The collar of the Helleborus Yoke was an entirely different matter. The first attempt followed the pattern as written. No go. The second attempt reduced the number of rows in the straight section and used a chain selvedge. No go. Then I looked to Ravelry and found that most people had been having problems with the collar - one knitter even left it off altogether because she couldn't fathom it. The designer chimed in with his corrections. One word of advice - don't even think about doing it his way. That was my third attempt and it was fearful. On the fourth attempt I decided to go my own way (see "carry on and ignore him" above). This is how it's going to stay because I've had enough of frogging - it's not perfect but it is wearable. (I know "it will do" is not the attitude but I really am at the tearing of the hair stage.)

What I did (if anyone is interested):

Work 5 repeats of the corrected short row increasing section; work 1 short row repeat without increasing (to the centre back); work 1 short row repeat without increasing; work 5 repeats of the short row decreasing section.

This is the start of the collar:

and that's how it goes on.

That's enough for now - I'm going up to the shop to teaching children to knit - snaring them early.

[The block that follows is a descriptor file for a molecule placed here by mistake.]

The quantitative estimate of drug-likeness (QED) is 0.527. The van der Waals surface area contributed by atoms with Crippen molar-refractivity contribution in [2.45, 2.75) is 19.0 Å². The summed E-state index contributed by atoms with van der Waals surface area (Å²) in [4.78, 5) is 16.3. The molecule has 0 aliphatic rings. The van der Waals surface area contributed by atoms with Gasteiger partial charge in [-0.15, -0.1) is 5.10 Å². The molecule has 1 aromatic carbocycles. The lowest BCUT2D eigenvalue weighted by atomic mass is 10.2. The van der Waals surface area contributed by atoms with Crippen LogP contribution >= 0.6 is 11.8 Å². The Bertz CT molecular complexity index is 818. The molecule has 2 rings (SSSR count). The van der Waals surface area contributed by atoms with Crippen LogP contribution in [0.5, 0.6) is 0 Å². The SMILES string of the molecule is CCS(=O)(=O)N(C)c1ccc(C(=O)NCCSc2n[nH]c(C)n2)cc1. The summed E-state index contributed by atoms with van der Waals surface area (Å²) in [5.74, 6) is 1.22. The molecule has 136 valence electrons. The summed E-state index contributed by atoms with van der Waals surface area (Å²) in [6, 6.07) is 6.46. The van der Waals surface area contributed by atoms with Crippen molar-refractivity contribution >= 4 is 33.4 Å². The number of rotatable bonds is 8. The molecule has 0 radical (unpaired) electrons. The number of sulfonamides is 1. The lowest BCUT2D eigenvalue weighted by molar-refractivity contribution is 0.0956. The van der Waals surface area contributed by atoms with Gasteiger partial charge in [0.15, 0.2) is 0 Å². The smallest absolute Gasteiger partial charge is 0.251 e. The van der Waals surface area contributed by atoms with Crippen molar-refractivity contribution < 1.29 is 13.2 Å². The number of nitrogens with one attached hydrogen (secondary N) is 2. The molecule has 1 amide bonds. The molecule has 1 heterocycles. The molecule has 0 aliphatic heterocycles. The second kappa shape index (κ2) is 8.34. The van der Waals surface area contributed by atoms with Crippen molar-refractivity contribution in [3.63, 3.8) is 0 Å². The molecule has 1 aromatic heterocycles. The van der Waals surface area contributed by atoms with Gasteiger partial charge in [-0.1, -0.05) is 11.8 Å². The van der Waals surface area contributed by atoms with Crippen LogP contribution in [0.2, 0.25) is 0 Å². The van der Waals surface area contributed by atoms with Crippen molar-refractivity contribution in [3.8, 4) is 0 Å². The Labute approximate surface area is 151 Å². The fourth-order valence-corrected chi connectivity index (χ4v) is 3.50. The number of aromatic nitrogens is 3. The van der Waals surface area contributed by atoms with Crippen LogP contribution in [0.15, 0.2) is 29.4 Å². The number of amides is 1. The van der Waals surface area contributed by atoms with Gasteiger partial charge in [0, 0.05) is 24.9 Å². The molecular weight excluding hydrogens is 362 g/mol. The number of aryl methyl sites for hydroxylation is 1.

We're going to Stirling this weekend for a recce, so pictures of that next week (if I remember the camera!)

Thursday, April 01, 2010

Here Again

Yes, I know, I know. Long time, no hear.

It's been far too long for catch-up so I'm just going to start again.

Some Twilley's Freedom Spirit

has been maturing in my stash and being remarkably quiet as to what it would like to be when it grew up.

Finally, the yarn spoke:

Stefanie Japel's Textured Circle Shrug. The pattern is available for free on the Lion Brand website (you do have to register). Just be warned that there is a lot of 1 x 1 ribbing, followed by a lot of seed stitch (which is also 1 x 1 ribbing in essence). If I'd realised there was quite so much of it, I might not have started. However, I'm very pleased I did.

Here's the front:

We did try to get a picture with my head on it but according to #1 daughter photographer I kept "pulling a funny face".

I added the button - sewn through both fronts; no button hole. It just looked didn't look right open - too well-endowed, I think.

You don't know the biggest news - I started working in a yarn shop. Talk about a kid in a candy shop - I spent a whole day counting balls of yarn and making lists. Complete bliss. Of course, it is also extremely dangerous - the stash is growing exponentially.

I made this:

(see exchange above for explanation of lack of head).

The back:

to go on display. It's the Transverse Cardigan from the Spring 2010 Interweave Knits. I used Malabrigo Worsted in "Dusty" (available from Yarn Gathering) and had it knitted in about four days. Come and see it for yourself if you are passing Earlsdon Street in Coventry.

I've also been very busy with KnitCamp organising. August doesn't seem all that far away.

That's all for now. I can't promise I'll blog every day but I really will make an effort to blog more than once every Preston Guild.